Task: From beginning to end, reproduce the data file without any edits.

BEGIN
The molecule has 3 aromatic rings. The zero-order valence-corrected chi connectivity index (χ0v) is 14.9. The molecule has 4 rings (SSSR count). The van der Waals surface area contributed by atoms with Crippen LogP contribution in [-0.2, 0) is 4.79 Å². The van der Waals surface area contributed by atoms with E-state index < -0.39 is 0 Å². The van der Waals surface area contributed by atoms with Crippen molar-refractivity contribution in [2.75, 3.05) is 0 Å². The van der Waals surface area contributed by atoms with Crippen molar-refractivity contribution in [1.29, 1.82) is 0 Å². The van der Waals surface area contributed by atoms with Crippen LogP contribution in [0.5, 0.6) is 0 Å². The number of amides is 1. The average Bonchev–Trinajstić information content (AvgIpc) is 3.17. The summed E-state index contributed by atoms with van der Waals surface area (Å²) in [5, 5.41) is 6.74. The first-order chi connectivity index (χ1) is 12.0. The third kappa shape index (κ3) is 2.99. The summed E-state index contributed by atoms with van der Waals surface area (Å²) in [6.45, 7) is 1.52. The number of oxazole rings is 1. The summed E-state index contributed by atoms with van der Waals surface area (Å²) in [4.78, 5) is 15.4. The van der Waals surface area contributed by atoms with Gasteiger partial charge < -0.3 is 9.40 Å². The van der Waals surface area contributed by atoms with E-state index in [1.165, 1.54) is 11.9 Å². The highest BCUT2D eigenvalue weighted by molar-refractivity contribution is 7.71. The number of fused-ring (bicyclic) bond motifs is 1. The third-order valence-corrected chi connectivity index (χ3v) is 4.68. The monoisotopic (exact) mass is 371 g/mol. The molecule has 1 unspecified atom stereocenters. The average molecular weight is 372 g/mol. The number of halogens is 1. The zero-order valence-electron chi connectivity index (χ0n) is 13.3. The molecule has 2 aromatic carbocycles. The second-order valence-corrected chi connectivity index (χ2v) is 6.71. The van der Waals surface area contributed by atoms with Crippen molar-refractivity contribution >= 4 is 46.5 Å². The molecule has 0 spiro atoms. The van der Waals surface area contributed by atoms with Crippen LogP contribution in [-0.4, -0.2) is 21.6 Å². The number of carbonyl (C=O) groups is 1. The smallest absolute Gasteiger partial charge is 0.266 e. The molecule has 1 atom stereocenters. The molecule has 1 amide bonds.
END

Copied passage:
The molecule has 3 aromatic rings. The zero-order valence-corrected chi connectivity index (χ0v) is 14.9. The molecule has 4 rings (SSSR count). The van der Waals surface area contributed by atoms with Crippen LogP contribution in [-0.2, 0) is 4.79 Å². The van der Waals surface area contributed by atoms with E-state index < -0.39 is 0 Å². The van der Waals surface area contributed by atoms with Crippen molar-refractivity contribution in [2.75, 3.05) is 0 Å². The van der Waals surface area contributed by atoms with Crippen molar-refractivity contribution in [1.29, 1.82) is 0 Å². The van der Waals surface area contributed by atoms with Crippen LogP contribution in [0.5, 0.6) is 0 Å². The number of amides is 1. The average Bonchev–Trinajstić information content (AvgIpc) is 3.17. The summed E-state index contributed by atoms with van der Waals surface area (Å²) in [5, 5.41) is 6.74. The first-order chi connectivity index (χ1) is 12.0. The third kappa shape index (κ3) is 2.99. The summed E-state index contributed by atoms with van der Waals surface area (Å²) in [6.45, 7) is 1.52. The number of oxazole rings is 1. The summed E-state index contributed by atoms with van der Waals surface area (Å²) in [4.78, 5) is 15.4. The van der Waals surface area contributed by atoms with Gasteiger partial charge < -0.3 is 9.40 Å². The van der Waals surface area contributed by atoms with E-state index in [1.165, 1.54) is 11.9 Å². The highest BCUT2D eigenvalue weighted by molar-refractivity contribution is 7.71. The number of fused-ring (bicyclic) bond motifs is 1. The third-order valence-corrected chi connectivity index (χ3v) is 4.68. The monoisotopic (exact) mass is 371 g/mol. The molecule has 1 unspecified atom stereocenters. The average molecular weight is 372 g/mol. The number of halogens is 1. The zero-order valence-electron chi connectivity index (χ0n) is 13.3. The molecule has 2 aromatic carbocycles. The second-order valence-corrected chi connectivity index (χ2v) is 6.71. The van der Waals surface area contributed by atoms with Crippen molar-refractivity contribution >= 4 is 46.5 Å². The molecule has 0 spiro atoms. The van der Waals surface area contributed by atoms with Crippen LogP contribution in [-0.4, -0.2) is 21.6 Å². The number of carbonyl (C=O) groups is 1. The smallest absolute Gasteiger partial charge is 0.266 e. The molecule has 1 atom stereocenters. The molecule has 1 amide bonds.